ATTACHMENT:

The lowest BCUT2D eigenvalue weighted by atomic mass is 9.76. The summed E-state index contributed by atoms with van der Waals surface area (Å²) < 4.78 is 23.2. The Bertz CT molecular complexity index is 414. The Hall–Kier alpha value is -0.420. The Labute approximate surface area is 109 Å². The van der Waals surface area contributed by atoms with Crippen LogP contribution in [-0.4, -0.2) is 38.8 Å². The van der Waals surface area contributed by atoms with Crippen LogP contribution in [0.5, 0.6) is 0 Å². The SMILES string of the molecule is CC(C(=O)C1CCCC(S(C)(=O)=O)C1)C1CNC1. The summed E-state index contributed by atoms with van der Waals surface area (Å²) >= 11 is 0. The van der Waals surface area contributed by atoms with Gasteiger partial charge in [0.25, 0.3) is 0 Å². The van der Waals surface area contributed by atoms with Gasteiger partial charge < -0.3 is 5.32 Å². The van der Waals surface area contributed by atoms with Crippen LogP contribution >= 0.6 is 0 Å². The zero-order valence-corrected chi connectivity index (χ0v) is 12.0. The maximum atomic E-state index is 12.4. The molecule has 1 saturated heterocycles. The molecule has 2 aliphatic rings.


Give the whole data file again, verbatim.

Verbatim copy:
The lowest BCUT2D eigenvalue weighted by atomic mass is 9.76. The summed E-state index contributed by atoms with van der Waals surface area (Å²) < 4.78 is 23.2. The Bertz CT molecular complexity index is 414. The Hall–Kier alpha value is -0.420. The Labute approximate surface area is 109 Å². The van der Waals surface area contributed by atoms with Crippen LogP contribution in [-0.4, -0.2) is 38.8 Å². The van der Waals surface area contributed by atoms with Crippen LogP contribution in [0.5, 0.6) is 0 Å². The SMILES string of the molecule is CC(C(=O)C1CCCC(S(C)(=O)=O)C1)C1CNC1. The summed E-state index contributed by atoms with van der Waals surface area (Å²) >= 11 is 0. The van der Waals surface area contributed by atoms with Gasteiger partial charge in [0.25, 0.3) is 0 Å². The van der Waals surface area contributed by atoms with Gasteiger partial charge < -0.3 is 5.32 Å². The van der Waals surface area contributed by atoms with Crippen LogP contribution >= 0.6 is 0 Å². The zero-order valence-corrected chi connectivity index (χ0v) is 12.0. The maximum atomic E-state index is 12.4. The molecule has 1 saturated heterocycles. The molecule has 2 aliphatic rings.